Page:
If you're struggling with cell coverage, there's something you should know: your phone matters.
In the FCC’s guide to understanding wireless coverage, they discuss topography (the surroundings), capacity (the number of people on a network) and network architecture (the location of cellular towers), but fail to mention phones. However, there are several device-related factors that can play into your coverage strength.
It used to be that cell phones were manufactured so that the antennas were on the outside. Watch any 90s flick for evidence of this. Nowadays, they're inside; this is great for cosmetics, less so for coverage.
Sometimes these interior antennas can be impeded by your cell phone's case. This is why you might notice better coverage when your phone is "naked." Phone cases are probably a worthwhile tradeoff for the accident prone (myself included), but perhaps less so for the truly coverage-challenged.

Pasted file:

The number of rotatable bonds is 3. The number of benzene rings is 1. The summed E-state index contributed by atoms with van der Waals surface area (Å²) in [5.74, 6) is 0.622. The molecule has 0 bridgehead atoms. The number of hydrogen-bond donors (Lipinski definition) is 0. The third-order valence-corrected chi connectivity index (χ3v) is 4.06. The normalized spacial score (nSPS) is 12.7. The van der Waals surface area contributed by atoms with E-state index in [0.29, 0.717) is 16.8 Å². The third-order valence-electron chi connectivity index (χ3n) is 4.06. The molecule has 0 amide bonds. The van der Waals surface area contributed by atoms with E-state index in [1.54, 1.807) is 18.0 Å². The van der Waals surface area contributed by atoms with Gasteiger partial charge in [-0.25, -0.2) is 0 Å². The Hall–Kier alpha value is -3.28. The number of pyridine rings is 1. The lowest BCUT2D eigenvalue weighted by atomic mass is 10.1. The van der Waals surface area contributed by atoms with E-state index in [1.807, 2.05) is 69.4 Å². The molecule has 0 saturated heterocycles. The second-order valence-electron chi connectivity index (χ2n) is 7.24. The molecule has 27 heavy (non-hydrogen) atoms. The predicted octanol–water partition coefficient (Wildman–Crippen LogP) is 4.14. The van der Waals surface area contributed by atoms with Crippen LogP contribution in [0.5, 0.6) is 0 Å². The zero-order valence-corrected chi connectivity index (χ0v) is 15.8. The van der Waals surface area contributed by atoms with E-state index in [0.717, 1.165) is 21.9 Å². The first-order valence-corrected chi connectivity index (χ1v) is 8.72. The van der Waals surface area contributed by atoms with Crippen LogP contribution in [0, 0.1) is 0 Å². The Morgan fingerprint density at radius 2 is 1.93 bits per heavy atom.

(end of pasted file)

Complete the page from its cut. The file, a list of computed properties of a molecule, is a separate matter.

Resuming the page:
Simply put, newer phones get far better coverage than older models. This is because they have the radio technology to tap into newer, faster "spectrums" rolled out by carriers.
For example, last year, American carrier T-Mobile introduced a spectrum known as Band 12 that it says works four times faster than its predecessor inside buildings. The iPhone 5S doesn't have a radio that works on Band 12, whereas the iPhone 6S and 7 both do. Same goes for other carriers and phones: the newest models will be more apt to have the built-in technology to operate on the latest spectrums.
Make sure that the software and firmware on your phone is up to date—both can affect coverage, for the same reasons discussed above. While the latest hardware helps you connect to certain frequencies, software guides the hardware and how it performs. The latest software might better fine-tune the specific frequencies that your phone looks for.